• The idea was that companies would perform analytics in S/4HANA with Embedded Analytics. As we covered in the article The Future of SAP Embedded Analytics, Embedded Analytics never really developed. So few customers are live on S/4HANA that at this point, it is not a relevant discussion point.
  • In one part of the video, a hand swipes through various offerings in a “library” represented by cards. The cards are linear regression, K nearest neighbor, K-means, C4.5 decision tree, and ABC classification. K nearest neighbor is an ML classification algorithm. K-means is a clustering ML algorithm, C4.5 decision tree is an ML classification algorithm. The ABC classification classifies products based upon revenues and has nothing to do with the other items on the list.

Therefore, SAP stated that it had ML algorithms in 2013, but for whatever reason, it called them predictive analytics.

In this way, ML can be seen as a way for SAP to rebrand predictive analytics. Something that is already tried and was not successful in doing. The screens in this video look fantastic, but again, I have never seen anything that looks remotely like this on any of my SAP clients. Furthermore, the video is highly confusing because it discusses using predictive analytics with HANA. However, HANA is just the database. This would be like saying one is performing predictive analytics with Oracle 12c or IBM DB2.

SAP Strives for Maximum Confusion

SAP has a way of explaining things so that they are maximally confusing, and the boundaries between what the different items do are blurred. By listening to SAP, you know less about a subject than before you started. SAP’s statement regarding analytics does not describe the analytics application that sits on the database. This would be the same as saying one is running ERP with Oracle 12c or IBM DB2. Analytics and ERP systems are the application. You work in the application. The application sits on the database.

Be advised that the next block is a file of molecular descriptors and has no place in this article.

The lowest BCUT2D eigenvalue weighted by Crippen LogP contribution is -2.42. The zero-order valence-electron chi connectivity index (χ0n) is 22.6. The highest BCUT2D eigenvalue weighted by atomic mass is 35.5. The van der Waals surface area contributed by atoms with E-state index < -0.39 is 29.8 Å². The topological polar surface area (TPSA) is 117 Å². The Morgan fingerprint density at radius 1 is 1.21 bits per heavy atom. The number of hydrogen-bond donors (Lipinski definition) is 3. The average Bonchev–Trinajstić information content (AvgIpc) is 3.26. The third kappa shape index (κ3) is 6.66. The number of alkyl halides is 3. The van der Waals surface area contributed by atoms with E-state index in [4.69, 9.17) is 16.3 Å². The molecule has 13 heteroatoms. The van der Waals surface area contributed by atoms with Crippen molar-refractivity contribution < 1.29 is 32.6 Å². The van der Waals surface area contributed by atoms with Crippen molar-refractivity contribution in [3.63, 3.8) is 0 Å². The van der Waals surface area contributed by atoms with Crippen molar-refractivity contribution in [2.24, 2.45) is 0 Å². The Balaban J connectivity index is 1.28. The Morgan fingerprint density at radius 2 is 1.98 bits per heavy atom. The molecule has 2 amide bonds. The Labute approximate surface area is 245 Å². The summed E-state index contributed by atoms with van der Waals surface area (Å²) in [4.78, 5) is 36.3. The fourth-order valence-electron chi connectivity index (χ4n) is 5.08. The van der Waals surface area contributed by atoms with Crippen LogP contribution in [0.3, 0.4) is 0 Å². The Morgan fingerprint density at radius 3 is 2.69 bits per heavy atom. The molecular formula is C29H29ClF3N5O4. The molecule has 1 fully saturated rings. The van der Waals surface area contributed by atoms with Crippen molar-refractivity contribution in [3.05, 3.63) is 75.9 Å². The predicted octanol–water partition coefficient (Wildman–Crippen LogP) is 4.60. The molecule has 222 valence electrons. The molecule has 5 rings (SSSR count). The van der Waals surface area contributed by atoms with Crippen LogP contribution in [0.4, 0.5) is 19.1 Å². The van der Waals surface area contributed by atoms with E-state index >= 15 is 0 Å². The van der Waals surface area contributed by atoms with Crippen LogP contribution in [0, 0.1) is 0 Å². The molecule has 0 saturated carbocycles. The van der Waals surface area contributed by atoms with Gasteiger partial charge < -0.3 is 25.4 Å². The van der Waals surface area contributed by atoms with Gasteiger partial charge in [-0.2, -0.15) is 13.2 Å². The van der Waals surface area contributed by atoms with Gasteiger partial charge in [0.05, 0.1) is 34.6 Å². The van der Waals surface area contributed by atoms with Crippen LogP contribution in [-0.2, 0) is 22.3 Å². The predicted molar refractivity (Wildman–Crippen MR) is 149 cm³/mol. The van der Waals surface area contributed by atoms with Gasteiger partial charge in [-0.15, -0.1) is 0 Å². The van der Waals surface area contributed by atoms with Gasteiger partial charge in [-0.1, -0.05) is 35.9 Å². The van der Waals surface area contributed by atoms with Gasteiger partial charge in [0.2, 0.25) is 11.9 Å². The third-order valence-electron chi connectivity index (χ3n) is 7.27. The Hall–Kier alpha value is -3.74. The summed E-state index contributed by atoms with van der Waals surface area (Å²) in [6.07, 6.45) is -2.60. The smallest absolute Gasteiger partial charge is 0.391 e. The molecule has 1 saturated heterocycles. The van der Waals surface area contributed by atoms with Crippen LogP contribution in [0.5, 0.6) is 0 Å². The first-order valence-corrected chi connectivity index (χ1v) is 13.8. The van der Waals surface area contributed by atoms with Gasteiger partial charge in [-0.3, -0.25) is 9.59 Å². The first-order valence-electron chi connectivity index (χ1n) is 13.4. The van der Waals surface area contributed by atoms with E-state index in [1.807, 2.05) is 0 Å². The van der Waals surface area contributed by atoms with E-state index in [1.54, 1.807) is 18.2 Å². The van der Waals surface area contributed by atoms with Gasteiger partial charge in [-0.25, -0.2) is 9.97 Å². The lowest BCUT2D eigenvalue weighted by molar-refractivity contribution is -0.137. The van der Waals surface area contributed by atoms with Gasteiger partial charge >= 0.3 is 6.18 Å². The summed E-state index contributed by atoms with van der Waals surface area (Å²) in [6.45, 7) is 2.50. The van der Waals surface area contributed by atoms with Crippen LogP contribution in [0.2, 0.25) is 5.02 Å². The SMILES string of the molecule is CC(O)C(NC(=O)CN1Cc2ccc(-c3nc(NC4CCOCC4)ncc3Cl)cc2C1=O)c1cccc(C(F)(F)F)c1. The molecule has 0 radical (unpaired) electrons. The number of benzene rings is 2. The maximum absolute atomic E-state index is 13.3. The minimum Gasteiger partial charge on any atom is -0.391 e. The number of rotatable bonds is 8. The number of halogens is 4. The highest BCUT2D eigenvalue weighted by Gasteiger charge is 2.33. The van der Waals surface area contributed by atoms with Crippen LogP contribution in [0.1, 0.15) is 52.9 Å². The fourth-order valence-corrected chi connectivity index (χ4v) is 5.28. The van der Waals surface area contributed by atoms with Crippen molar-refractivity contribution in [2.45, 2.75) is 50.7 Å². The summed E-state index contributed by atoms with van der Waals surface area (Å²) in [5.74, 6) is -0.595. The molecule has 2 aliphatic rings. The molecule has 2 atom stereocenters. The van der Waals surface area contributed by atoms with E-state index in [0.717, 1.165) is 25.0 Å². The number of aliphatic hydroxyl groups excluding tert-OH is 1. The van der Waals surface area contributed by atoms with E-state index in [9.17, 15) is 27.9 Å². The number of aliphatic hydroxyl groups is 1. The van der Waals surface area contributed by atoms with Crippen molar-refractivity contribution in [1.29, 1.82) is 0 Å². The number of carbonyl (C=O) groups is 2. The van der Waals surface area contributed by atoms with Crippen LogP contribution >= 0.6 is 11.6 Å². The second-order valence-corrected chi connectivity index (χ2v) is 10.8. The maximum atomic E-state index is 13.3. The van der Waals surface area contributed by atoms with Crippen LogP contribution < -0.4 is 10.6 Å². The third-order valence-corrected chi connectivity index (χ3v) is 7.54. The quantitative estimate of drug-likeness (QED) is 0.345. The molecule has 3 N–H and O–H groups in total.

What tool is being recommended to work with HANA? Does it seem like a tool called Predictive Analytics? That is what the screens shown in the video are? Does that product exist? It is 4.5 years since this video was published, and where is the SAP product Predictive Analytics?

SAP’s Extraordinary History of Puffery

To appreciate SAP’s latest attempt to co-opt a term, one must review SAP’s history of co-opting other areas.

Previously, with HANA, SAP pretended that they were better at databases than Oracle, IBM, or Microsoft. That assertion has had seven years to be evaluated, and it has turned out to be untrue, which we have covered in articles like What is the Actual Performance of HANA?, and HANA as a Mismatch for ERP and S/4HANA.